The answer to despair is, therefore, to turn away from self and to cast our burdens upon the Lord. It is significant that only on Saturday at midnight did the pilgrims begin to pray. I agree that “perhaps the author selected Saturday and midnight for the precise time when the prisoners began to pray, in order to intimate that the preparation for the Lord’s day, which serious persons are reminded to make for its sacred services, are often the happy means of recovering those that have fallen into sin and despondency.”[4]

of course, preparation for the Lord’s Day can only pierce the clouds of despair if it lifts our eyes to the Lord Himself. The way that many treat the Lord’s Day will never lead to this. Many transfer the consumer mindset onto Sundays, primarily considering how they might be best served rather than upon how they might best spend the day in worship of God. Tragically, many churches cater to this mindset by structuring their service around what is likely to satisfy attendees rather than upon how God might best be glorified. Under the model, churches may still sing praise to God and open up His Word, yet we are the focus, not God.

Yet if we view the Lord’s Day, not primarily through the lens of how we might benefit from gathering with God’s people, but instead aiming to obey and glorify God as well as encourage and minister to our brothers and sisters, then despair’s grip is sure to be loosened, if not broken.

Indeed, this prayer led to Christian finding the key called Promise that he had with him all the time, and it is by this key that they manage to escape from Despair’s dungeon. So must we cling to the promises of Scripture, yet a prayer from The Valley of Vision called “Divine Promises” may conclude this discussion far better than I ever could, and I would encourage any Christians presently battling despair or depression to pray slowly and meditatively through this prayer:

    Glorious Jehovah, My Covenant God,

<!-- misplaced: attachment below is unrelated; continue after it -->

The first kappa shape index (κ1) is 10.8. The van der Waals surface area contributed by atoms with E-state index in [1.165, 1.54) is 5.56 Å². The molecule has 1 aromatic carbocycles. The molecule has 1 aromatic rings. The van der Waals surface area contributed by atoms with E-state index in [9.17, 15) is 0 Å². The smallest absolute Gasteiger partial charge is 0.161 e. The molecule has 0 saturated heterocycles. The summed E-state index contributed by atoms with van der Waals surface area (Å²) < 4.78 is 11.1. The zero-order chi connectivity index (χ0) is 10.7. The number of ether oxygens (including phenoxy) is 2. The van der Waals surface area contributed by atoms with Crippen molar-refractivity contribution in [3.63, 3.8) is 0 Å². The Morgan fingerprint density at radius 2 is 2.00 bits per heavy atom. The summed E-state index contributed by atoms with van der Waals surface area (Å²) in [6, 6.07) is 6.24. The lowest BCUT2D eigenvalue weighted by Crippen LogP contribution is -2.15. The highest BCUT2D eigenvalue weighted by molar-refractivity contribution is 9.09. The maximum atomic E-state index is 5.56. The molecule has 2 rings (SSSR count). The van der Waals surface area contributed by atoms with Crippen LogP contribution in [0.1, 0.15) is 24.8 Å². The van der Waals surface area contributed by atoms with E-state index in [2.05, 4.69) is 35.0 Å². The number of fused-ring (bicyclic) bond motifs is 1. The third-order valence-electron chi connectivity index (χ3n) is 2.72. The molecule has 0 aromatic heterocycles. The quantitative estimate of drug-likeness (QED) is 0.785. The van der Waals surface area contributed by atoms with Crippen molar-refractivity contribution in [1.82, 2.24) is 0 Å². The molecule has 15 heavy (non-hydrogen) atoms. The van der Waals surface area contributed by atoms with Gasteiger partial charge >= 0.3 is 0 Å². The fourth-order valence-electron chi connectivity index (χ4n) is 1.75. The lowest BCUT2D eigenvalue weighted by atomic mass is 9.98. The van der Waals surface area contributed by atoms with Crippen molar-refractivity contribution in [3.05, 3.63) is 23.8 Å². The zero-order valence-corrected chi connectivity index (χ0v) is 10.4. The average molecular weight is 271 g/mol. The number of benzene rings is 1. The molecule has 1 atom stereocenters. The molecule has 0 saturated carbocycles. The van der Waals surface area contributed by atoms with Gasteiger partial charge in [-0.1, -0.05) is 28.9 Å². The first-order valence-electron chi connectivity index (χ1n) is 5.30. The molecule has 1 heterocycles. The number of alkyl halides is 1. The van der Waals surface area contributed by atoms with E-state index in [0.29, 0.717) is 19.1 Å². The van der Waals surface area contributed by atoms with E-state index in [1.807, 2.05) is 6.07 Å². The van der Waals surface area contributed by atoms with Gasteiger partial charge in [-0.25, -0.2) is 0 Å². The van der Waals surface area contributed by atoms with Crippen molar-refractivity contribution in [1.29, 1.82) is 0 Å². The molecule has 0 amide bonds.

All thy promises in Christ Jesus are
        yea and amen, and all shall be fulfilled.
    Thou hast spoken them, and they shall be done,
        commanded, and they shall come to pass.
    Yet I have often doubted thee,
        have lived at times as if there were no God.
    Lord, forgive me that death in life,
        when I have found something apart from thee,
        when I have been content with ephemeral things.
    But through thy grace I have repented;
    Thou hast given me to read my pardon
        in the wounds of Jesus,
        and my soul doth trust in him, my God incarnate,
        the ground of my life, the spring of my hope.
    Teach me to be resigned to thy will,
        to delight in thy law,
        to have no will but thine,
        to believe that everything thou doest is for my good.
    Help me to leave my concerns in thy hands,
        for thou hast power over evil,
        and bringest from it an infinite progression of good,
        until thy purposes are fulfilled.
    Bless me with Abraham’s faith
        that staggers not at promises through unbelief.
    May I not instruct thee in my troubles,
        but glorify thee in my trials;
    Grant me a distinct advance in the divine life;
        May I reach a higher platform,
        leave the mists of doubt and fear in the valley,
        and climb to hill-tops of eternal security in Christ
            by simply believing he cannot lie,
            or turn from his purpose.
    Give me the confidence I ought to have in him
        who is worthy to be praised,
        and who is blessed for evermore.[5]

The Shepherds of the Delectable Mountains